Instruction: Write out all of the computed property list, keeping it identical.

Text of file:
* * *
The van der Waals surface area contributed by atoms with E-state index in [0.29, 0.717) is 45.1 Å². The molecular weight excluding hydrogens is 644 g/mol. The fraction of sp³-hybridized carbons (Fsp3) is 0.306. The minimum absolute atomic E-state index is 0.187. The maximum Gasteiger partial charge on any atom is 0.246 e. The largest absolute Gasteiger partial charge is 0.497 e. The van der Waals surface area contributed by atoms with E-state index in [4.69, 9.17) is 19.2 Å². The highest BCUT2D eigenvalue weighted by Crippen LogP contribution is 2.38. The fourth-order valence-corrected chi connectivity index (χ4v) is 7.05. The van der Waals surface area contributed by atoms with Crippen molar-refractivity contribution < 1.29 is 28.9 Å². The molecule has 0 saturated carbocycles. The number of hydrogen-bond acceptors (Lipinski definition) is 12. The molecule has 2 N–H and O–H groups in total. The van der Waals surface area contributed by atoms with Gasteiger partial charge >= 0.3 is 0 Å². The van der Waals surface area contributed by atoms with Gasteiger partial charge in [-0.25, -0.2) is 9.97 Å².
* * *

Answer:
The van der Waals surface area contributed by atoms with E-state index in [0.29, 0.717) is 45.1 Å². The molecular weight excluding hydrogens is 644 g/mol. The fraction of sp³-hybridized carbons (Fsp3) is 0.306. The minimum absolute atomic E-state index is 0.187. The maximum Gasteiger partial charge on any atom is 0.246 e. The largest absolute Gasteiger partial charge is 0.497 e. The van der Waals surface area contributed by atoms with E-state index in [4.69, 9.17) is 19.2 Å². The highest BCUT2D eigenvalue weighted by Crippen LogP contribution is 2.38. The fourth-order valence-corrected chi connectivity index (χ4v) is 7.05. The van der Waals surface area contributed by atoms with Crippen molar-refractivity contribution < 1.29 is 28.9 Å². The molecule has 0 saturated carbocycles. The number of hydrogen-bond acceptors (Lipinski definition) is 12. The molecule has 2 N–H and O–H groups in total. The van der Waals surface area contributed by atoms with Gasteiger partial charge >= 0.3 is 0 Å². The van der Waals surface area contributed by atoms with Gasteiger partial charge in [-0.25, -0.2) is 9.97 Å².